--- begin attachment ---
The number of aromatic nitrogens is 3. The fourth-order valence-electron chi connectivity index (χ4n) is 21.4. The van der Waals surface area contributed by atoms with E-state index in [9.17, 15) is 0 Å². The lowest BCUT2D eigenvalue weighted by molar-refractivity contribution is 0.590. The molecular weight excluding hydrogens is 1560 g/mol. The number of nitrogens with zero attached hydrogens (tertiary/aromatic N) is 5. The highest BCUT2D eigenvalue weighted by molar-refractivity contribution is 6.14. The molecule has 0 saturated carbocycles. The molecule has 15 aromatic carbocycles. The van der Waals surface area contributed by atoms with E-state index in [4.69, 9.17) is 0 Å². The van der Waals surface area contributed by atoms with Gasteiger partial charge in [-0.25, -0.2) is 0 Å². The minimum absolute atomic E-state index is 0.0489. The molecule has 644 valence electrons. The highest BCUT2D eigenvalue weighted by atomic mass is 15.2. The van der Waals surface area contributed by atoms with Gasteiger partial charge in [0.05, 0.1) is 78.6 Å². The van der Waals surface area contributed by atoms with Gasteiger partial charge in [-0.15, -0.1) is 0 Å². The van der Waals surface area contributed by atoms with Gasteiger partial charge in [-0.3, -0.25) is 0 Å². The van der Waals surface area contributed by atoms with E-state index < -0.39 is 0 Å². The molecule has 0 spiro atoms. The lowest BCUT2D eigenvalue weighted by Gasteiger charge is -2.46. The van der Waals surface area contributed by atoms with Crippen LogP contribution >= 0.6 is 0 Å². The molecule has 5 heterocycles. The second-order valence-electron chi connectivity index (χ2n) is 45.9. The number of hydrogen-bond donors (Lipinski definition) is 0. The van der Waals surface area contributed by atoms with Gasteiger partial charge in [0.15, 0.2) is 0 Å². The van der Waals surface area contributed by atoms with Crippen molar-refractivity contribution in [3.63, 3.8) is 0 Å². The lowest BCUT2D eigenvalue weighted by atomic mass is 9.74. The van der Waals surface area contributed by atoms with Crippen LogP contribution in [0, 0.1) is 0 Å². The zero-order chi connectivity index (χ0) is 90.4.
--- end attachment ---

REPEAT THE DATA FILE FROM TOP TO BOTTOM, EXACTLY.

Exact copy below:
The number of aromatic nitrogens is 3. The fourth-order valence-electron chi connectivity index (χ4n) is 21.4. The van der Waals surface area contributed by atoms with E-state index in [9.17, 15) is 0 Å². The lowest BCUT2D eigenvalue weighted by molar-refractivity contribution is 0.590. The molecular weight excluding hydrogens is 1560 g/mol. The number of nitrogens with zero attached hydrogens (tertiary/aromatic N) is 5. The highest BCUT2D eigenvalue weighted by molar-refractivity contribution is 6.14. The molecule has 0 saturated carbocycles. The molecule has 15 aromatic carbocycles. The van der Waals surface area contributed by atoms with E-state index in [4.69, 9.17) is 0 Å². The van der Waals surface area contributed by atoms with Gasteiger partial charge in [-0.25, -0.2) is 0 Å². The minimum absolute atomic E-state index is 0.0489. The molecule has 644 valence electrons. The highest BCUT2D eigenvalue weighted by atomic mass is 15.2. The van der Waals surface area contributed by atoms with Gasteiger partial charge in [0.05, 0.1) is 78.6 Å². The van der Waals surface area contributed by atoms with Gasteiger partial charge in [-0.15, -0.1) is 0 Å². The van der Waals surface area contributed by atoms with Gasteiger partial charge in [-0.3, -0.25) is 0 Å². The van der Waals surface area contributed by atoms with E-state index < -0.39 is 0 Å². The molecule has 0 spiro atoms. The lowest BCUT2D eigenvalue weighted by Gasteiger charge is -2.46. The van der Waals surface area contributed by atoms with Crippen LogP contribution >= 0.6 is 0 Å². The molecule has 5 heterocycles. The second-order valence-electron chi connectivity index (χ2n) is 45.9. The number of hydrogen-bond donors (Lipinski definition) is 0. The van der Waals surface area contributed by atoms with Gasteiger partial charge in [0.15, 0.2) is 0 Å². The van der Waals surface area contributed by atoms with Crippen molar-refractivity contribution in [3.63, 3.8) is 0 Å². The lowest BCUT2D eigenvalue weighted by atomic mass is 9.74. The van der Waals surface area contributed by atoms with Crippen LogP contribution in [0, 0.1) is 0 Å². The zero-order chi connectivity index (χ0) is 90.4.